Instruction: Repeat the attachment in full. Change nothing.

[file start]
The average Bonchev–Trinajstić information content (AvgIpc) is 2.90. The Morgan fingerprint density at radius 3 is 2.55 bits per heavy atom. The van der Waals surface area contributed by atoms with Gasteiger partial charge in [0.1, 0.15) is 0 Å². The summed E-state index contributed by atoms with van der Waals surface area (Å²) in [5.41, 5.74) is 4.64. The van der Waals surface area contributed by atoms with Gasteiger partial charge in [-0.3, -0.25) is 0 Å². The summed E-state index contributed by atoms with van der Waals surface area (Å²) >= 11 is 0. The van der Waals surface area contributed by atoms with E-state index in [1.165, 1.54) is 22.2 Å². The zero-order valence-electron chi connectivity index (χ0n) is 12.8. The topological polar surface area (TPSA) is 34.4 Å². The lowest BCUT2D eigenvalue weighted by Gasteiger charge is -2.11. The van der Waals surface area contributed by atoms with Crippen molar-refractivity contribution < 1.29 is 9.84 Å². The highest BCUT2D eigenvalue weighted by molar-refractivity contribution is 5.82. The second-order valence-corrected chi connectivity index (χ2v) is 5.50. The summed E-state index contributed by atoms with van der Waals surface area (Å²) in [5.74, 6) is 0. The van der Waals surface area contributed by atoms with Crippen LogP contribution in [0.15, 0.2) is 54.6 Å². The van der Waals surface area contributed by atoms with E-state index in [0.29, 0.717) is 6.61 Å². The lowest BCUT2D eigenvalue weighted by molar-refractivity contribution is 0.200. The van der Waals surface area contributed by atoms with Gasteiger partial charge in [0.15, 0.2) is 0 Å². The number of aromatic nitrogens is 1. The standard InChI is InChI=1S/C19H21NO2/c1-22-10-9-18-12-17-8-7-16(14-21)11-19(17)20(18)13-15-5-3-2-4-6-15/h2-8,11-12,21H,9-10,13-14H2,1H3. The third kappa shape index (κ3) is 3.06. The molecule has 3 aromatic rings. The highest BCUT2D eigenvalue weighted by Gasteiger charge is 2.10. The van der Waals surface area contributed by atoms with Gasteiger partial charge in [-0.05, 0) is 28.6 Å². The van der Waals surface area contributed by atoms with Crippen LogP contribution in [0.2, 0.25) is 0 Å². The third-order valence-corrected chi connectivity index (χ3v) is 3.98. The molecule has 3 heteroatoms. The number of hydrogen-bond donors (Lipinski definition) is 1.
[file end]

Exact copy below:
The average Bonchev–Trinajstić information content (AvgIpc) is 2.90. The Morgan fingerprint density at radius 3 is 2.55 bits per heavy atom. The van der Waals surface area contributed by atoms with Gasteiger partial charge in [0.1, 0.15) is 0 Å². The summed E-state index contributed by atoms with van der Waals surface area (Å²) in [5.41, 5.74) is 4.64. The van der Waals surface area contributed by atoms with Gasteiger partial charge in [-0.3, -0.25) is 0 Å². The summed E-state index contributed by atoms with van der Waals surface area (Å²) >= 11 is 0. The van der Waals surface area contributed by atoms with E-state index in [1.165, 1.54) is 22.2 Å². The zero-order valence-electron chi connectivity index (χ0n) is 12.8. The topological polar surface area (TPSA) is 34.4 Å². The lowest BCUT2D eigenvalue weighted by Gasteiger charge is -2.11. The van der Waals surface area contributed by atoms with Crippen molar-refractivity contribution < 1.29 is 9.84 Å². The highest BCUT2D eigenvalue weighted by molar-refractivity contribution is 5.82. The second-order valence-corrected chi connectivity index (χ2v) is 5.50. The summed E-state index contributed by atoms with van der Waals surface area (Å²) in [5.74, 6) is 0. The van der Waals surface area contributed by atoms with Crippen LogP contribution in [0.15, 0.2) is 54.6 Å². The van der Waals surface area contributed by atoms with E-state index in [0.29, 0.717) is 6.61 Å². The lowest BCUT2D eigenvalue weighted by molar-refractivity contribution is 0.200. The van der Waals surface area contributed by atoms with Gasteiger partial charge in [0.15, 0.2) is 0 Å². The number of aromatic nitrogens is 1. The standard InChI is InChI=1S/C19H21NO2/c1-22-10-9-18-12-17-8-7-16(14-21)11-19(17)20(18)13-15-5-3-2-4-6-15/h2-8,11-12,21H,9-10,13-14H2,1H3. The third kappa shape index (κ3) is 3.06. The molecule has 3 aromatic rings. The highest BCUT2D eigenvalue weighted by Gasteiger charge is 2.10. The van der Waals surface area contributed by atoms with Gasteiger partial charge in [-0.05, 0) is 28.6 Å². The van der Waals surface area contributed by atoms with Crippen LogP contribution in [0.2, 0.25) is 0 Å². The third-order valence-corrected chi connectivity index (χ3v) is 3.98. The molecule has 3 heteroatoms. The number of hydrogen-bond donors (Lipinski definition) is 1.